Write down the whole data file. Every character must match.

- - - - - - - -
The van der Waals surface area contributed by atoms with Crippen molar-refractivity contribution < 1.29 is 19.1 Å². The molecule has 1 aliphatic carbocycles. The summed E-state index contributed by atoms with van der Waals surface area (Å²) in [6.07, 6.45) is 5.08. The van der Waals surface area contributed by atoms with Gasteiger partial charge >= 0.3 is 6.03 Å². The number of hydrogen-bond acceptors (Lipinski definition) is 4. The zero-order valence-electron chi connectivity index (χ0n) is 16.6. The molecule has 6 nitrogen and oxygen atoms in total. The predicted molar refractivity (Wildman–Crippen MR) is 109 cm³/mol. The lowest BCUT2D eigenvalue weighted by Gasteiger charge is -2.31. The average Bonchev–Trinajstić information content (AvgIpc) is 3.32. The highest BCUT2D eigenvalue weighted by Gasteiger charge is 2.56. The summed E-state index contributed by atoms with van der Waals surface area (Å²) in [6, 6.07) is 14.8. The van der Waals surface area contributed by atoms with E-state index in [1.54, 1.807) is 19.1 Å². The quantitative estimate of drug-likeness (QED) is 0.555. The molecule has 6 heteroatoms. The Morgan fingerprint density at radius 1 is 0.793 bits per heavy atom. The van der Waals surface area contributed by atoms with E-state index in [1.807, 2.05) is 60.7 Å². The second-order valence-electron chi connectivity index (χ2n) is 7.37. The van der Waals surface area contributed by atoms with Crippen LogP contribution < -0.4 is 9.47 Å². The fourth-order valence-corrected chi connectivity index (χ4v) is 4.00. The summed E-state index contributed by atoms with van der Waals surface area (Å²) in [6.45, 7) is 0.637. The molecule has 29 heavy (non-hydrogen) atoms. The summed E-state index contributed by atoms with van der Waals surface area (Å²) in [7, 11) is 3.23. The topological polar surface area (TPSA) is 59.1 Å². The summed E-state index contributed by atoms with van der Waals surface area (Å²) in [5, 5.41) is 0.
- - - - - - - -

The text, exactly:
The van der Waals surface area contributed by atoms with Crippen molar-refractivity contribution < 1.29 is 19.1 Å². The molecule has 1 aliphatic carbocycles. The summed E-state index contributed by atoms with van der Waals surface area (Å²) in [6.07, 6.45) is 5.08. The van der Waals surface area contributed by atoms with Gasteiger partial charge >= 0.3 is 6.03 Å². The number of hydrogen-bond acceptors (Lipinski definition) is 4. The zero-order valence-electron chi connectivity index (χ0n) is 16.6. The molecule has 6 nitrogen and oxygen atoms in total. The predicted molar refractivity (Wildman–Crippen MR) is 109 cm³/mol. The lowest BCUT2D eigenvalue weighted by Gasteiger charge is -2.31. The average Bonchev–Trinajstić information content (AvgIpc) is 3.32. The highest BCUT2D eigenvalue weighted by Gasteiger charge is 2.56. The summed E-state index contributed by atoms with van der Waals surface area (Å²) in [6, 6.07) is 14.8. The van der Waals surface area contributed by atoms with E-state index in [1.54, 1.807) is 19.1 Å². The quantitative estimate of drug-likeness (QED) is 0.555. The molecule has 6 heteroatoms. The Morgan fingerprint density at radius 1 is 0.793 bits per heavy atom. The van der Waals surface area contributed by atoms with E-state index in [1.807, 2.05) is 60.7 Å². The second-order valence-electron chi connectivity index (χ2n) is 7.37. The van der Waals surface area contributed by atoms with Crippen LogP contribution < -0.4 is 9.47 Å². The fourth-order valence-corrected chi connectivity index (χ4v) is 4.00. The summed E-state index contributed by atoms with van der Waals surface area (Å²) in [6.45, 7) is 0.637. The molecule has 29 heavy (non-hydrogen) atoms. The summed E-state index contributed by atoms with van der Waals surface area (Å²) in [7, 11) is 3.23. The topological polar surface area (TPSA) is 59.1 Å². The summed E-state index contributed by atoms with van der Waals surface area (Å²) in [5, 5.41) is 0.